The craft then starts sending a signal to Earth and waiting for a reply.

There are two transmitter types on MEX: X-Band and S-Band (we’ll explore why in a later post), but in safe mode, the spacecraft uses the lower bandwidth (and less complex) S-Band system at its lowest transmission rate, which results in a painfully slow communication rate of 9 bits per second (in comparison: in X-Band the maximum rate is 228 thousand bits per second!)

Furthermore, in entering safe mode, a small amount of fuel is consumed and the communications are a bit annoying (until we can restore the faster X-Band) but safe mode is by definition 'safe.'

So, two questions (you may have to go back a few posts for clues):

  • What do you think the problem would be if this were to happen on 19 October?
  • What are the weak points on the front of Mars Express?

(Click below on 'Page 2' for answers – Ed.)

We're also working on another plan to avoid nasty bits of comet, but we’ll save that for next time...

Andy, Michel, Kees, Simon, James and Luke

How to determine the orbit of a comet?

In movies about the impending end of the world due to a comet impact, one thing is certain: Detecting the comet and computing its orbit are dead easy. The scene starts with a computer screen showing a telescope image of a star field, where we can make out a faint, fuzzy little object that doesn't quite look as if it belonged there.

Control room at ESA's Optical Ground Station Credit: ESA

Control room at ESA's Optical Ground Station Credit: ESA

A scientist will throw a brief, disinterested glance at the screen and turn away. Then he stops. His eyes go wide and he snaps around to stare at the screen. He'll call in his colleagues. Computer programs are started, and people frantically hack away at keyboards. In no time at all, they will have identified the fuzzy blob as a comet that is hurtling in from the frozen recesses of space.

Bruce Willis at the 2010 Comic Con in San Diego. Credit: Gage Skidmore

Better call this guy!

What's more, in no time at all, they will have determined the comet's trajectory and they can categorically state that it will hit Earth. A few more frantic calculations and they also know the date and time of impact – Quick, call Bruce Willis!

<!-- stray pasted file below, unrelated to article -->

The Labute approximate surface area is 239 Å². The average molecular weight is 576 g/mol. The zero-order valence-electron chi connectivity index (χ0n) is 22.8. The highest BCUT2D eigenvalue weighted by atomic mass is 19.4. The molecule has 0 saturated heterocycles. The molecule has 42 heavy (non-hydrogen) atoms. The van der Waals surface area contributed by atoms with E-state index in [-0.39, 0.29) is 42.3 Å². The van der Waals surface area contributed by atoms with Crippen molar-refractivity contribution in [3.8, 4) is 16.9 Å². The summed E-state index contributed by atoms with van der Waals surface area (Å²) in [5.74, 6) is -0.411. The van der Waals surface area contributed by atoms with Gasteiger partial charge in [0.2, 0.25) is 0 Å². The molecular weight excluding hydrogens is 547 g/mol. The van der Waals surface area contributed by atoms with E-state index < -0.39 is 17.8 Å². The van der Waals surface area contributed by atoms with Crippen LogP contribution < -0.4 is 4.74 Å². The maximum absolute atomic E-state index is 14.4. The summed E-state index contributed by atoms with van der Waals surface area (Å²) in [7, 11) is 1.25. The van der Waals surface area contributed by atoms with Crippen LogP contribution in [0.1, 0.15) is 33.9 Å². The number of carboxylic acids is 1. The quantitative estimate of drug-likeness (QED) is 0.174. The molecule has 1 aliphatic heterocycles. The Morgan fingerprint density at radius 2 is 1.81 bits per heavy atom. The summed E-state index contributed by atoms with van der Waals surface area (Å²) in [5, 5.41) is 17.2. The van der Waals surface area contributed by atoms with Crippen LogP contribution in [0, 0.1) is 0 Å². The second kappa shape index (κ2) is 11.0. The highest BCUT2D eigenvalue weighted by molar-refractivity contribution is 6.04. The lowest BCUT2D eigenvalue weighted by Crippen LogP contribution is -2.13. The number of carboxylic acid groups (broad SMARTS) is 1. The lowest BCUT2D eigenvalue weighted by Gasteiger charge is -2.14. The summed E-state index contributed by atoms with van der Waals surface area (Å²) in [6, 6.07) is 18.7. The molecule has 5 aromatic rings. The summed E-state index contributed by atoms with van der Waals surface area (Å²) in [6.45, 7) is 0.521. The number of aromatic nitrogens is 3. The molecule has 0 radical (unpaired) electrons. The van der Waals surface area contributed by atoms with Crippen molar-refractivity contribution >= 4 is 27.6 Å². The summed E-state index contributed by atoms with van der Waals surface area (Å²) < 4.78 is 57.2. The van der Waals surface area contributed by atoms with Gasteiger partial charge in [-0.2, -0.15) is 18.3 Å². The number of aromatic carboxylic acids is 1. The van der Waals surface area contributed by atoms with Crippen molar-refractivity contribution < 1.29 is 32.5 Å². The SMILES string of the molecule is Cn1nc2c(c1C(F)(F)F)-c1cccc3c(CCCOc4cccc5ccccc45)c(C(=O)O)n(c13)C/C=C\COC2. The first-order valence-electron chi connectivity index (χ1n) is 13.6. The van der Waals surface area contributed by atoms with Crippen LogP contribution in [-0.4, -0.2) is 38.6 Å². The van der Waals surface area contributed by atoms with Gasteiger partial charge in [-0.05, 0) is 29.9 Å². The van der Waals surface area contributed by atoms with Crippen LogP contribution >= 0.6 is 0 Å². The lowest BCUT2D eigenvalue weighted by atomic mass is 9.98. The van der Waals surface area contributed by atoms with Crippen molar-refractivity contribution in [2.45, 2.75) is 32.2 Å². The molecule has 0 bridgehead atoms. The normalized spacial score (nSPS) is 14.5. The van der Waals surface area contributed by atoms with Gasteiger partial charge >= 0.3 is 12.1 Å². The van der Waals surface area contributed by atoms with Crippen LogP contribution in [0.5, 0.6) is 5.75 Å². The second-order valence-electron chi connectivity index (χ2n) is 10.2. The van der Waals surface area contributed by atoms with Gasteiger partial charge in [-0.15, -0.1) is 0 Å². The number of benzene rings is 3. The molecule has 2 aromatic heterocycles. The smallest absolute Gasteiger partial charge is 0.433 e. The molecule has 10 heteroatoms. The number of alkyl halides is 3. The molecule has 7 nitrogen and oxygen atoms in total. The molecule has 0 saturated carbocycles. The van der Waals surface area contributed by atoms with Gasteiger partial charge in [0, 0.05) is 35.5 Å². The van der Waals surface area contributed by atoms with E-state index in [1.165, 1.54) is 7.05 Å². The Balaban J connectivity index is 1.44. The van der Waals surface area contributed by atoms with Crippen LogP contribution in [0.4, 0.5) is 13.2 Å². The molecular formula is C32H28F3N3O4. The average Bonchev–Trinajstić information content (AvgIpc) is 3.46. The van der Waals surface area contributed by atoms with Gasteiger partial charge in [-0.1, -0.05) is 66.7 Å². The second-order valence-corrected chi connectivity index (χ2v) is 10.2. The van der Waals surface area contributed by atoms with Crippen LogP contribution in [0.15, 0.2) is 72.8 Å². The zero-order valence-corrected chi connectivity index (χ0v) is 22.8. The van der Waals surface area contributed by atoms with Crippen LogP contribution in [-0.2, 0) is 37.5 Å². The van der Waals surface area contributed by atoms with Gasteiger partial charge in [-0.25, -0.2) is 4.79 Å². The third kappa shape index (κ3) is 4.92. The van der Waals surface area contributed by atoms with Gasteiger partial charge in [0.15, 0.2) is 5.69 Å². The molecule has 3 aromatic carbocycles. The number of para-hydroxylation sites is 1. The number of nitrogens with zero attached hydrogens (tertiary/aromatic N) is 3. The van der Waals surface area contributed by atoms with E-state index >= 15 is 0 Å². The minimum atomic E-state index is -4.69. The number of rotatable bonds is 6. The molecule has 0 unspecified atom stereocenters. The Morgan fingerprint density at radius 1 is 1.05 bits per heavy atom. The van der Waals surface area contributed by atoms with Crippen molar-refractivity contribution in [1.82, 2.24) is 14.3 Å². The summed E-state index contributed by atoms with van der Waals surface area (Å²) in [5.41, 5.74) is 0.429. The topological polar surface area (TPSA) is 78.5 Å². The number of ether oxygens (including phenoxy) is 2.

Neat. But does it really work like that?

In actual fact, one single picture of a comet is just that: a single picture of a comet. All this picture tells you is that there is a comet which, at a certain date and time – a certain epoch (astronomers like to use common words with meanings that are just different enough from what you think the word means to create confusion, so they say 'epoch') – appeared to be near stars A, B, and C in constellation X. No more.

From one picture, you can't tell where it's heading; you don't know how close it will get to the Sun, nor if or when a close encounter with any other planet is due. To find out these things, you need more observations – many more of images that were taken at different dates, ideally spanning a long time frame. The longer the better.

Comet C/2013 A1 Siding Spring

There it is!

And even then, computing the orbit is not really a straightforward matter. In fact, it's a drudgery and you have to go about it in a roundabout way. The pictures don't tell you the comet's path. All they do is to tell you where the comet appeared to be seen at the stated epochs from wherever the observatory was located. But that is not what you want to know.

So you have to make an educated guess at the parameters that describe the comet's trajectory, also known – unsurprisingly – as its 'orbital parameters'. This initial guess (as even the mathematicians rather candidly refer to it) in all likelihood will be quite far off. That's OK, it's just a guess. But at least, you have something to work with.
Euklid-von-Alexandria 1

A famous mathematician

Once you have the initial guess, you have a set of orbital parameters that apply to a given reference epoch that you are free to choose. The known laws of celestial mechanics allow you, if you have a full set of orbital parameters at one epoch, to compute where the object will be at other epochs in the past or in the future. So you can compute where it would have been at the epochs when the comet images were taken. Because the Earth's orbit is well known, you can then compute in which constellation and next to which stars the comet would have appeared at these epochs, assuming that your initial guess holds.

For the initial guess, you will probably find out that the locations in the sky that you compute for the image epochs are quite different from what the images show. Hardly surprising, given that that was just the initial guess. But then you can make small changes to each of the orbital parameters for the initial guess to see which change makes the computed locations at the image epochs move closer to the actually observed locations. At all times, you can use the very accurately known positions of the background stars to get your bearings.